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Director: Zhang Yimou. With Jet Li, Maggie Cheung Man-Yuk, Zhang Ziyi, Tony Leung, Chiu-Wai. (99 min.)Skip to next paragraph
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Sterritt **** In ancient times before China was a unified nation, a warrior visits an emperor to receive praise for killing the ruler's enemies, describes his exploits, then faces unexpected questions that cast a new Rashomon-like light on everything we've seen. Pure excitement, pure cinema. In Mandarin with subtitles.
Staff *** Rich, rewarding, intricately woven.
Sex/Nudity: 3. Violence: 15 scenes. Profanity: none. Drugs: 1 scene.
Director: Garry Marshall. With Anne Hathaway, Julie Andrews, John Rhys-Davies, Hector Elizondo. (120 min.)
Staff ** Apart from a scene in which Julie Andrews sings - a rare occasion nowadays - this sequel holds few surprises. Princess Mia, the princess of Genovia, discovers that she must marry before she can inherit the throne. This lazily plotted "Bachelorette" ends with the least dramatic wedding ceremony ever. By Stephen Humphries
Staff ** Fun, naive, unchallenging.
Sex/Nudity: 1 innuendo. Violence: 3 mild scenes. Profanity: none. Drugs: 2 scenes.
Director: Kang Je-gyu, With Bin Won, Dong-Kun Jang, Eun-ju Lee, Yeong-ran Lee. (140 min.)
Sterritt * Two brothers are forcibly drafted into South Korea's army to fight in the bloody Korean war. Redolent of "Saving Private Ryan" and "We Were Warriors," but almost entirely devoted to combat violence and sentimental interludes. In Korean with subtitles.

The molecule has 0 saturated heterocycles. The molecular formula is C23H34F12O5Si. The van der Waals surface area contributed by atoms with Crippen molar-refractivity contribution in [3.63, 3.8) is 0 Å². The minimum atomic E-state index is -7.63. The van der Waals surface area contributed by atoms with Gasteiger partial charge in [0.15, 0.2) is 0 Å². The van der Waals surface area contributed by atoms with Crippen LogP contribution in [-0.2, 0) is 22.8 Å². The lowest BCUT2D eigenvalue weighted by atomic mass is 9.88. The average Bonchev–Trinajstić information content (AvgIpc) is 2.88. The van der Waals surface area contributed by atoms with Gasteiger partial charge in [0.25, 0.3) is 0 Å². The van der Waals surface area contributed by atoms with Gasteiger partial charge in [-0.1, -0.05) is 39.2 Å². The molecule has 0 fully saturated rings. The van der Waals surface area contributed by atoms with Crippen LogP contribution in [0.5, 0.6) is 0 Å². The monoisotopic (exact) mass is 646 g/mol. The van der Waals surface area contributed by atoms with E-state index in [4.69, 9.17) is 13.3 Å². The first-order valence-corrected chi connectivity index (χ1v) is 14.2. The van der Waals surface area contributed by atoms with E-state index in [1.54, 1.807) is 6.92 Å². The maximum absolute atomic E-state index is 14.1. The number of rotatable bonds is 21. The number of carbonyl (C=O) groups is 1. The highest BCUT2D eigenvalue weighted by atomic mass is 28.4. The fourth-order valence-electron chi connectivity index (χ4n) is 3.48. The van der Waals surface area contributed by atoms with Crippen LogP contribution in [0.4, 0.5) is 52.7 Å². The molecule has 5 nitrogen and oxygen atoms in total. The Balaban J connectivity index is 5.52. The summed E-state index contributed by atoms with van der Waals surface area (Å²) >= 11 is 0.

Director: E. Elia Merhige. With Aaron Eckhart, Ben Kingsley, Carrie-Ann Moss, Julian Reyes. (99 min.)
Staff ** Banished to Albuquerque after losing one serial killer case, FBI Agent Mackelway (Eckhart) lands in the middle of another, this time aided by a clairvoyant (Kingsley), who may be the killer he's after, and reunited with ex-partner/lover (Moss), who thinks he's going off the deep end again. Fragmented storytelling illustrates the men's anguish, and the whole thing almost makes sense before it's through. By M.K. Terrell.
Sex/Nudity: 2 instances. Violence: 20 instances. Profanity: 15 instances. Drugs: 1 scene.
Director: Mira Nair. With Reese Witherspoon, Jim Broadbent, Eileen Atkins, Gabriel Byrne. (141 min.)
Sterritt ** Lavish adaptation of William Makepeace Thackeray's great novel, with a not-quite-convincing Witherspoon as social climber Becky Sharp plus a solid supporting cast. Nair calls attention to the social failings of 19th-century England but rarely explores them, choosing to stress nostalgic elements that fans of the "heritage" genre will enjoy. Look at Stanley Kubrick's great "Barry Lyndon" if you want to see Thackeray adaptation at its best.
Director: Various. With Tom Selleck, John Hillerman, Roger E. Mosley, Larry Manetti. (Four-disc box set.)
Staff ** When "Magnum P.I." debuted in 1980, every high school marching band in the country scrambled to learn the theme tune. The series boosted tourism to Hawaii and turned Tom Selleck into a candidate for the role of Indiana Jones. Season One showcases the show's most enduring elements, such as the rivalry between Selleck's twinkle-eyed detective and his landlord, the ever-droll Higgins. Some of the comedic story lines remain unbearably silly, though. By Stephen Humphries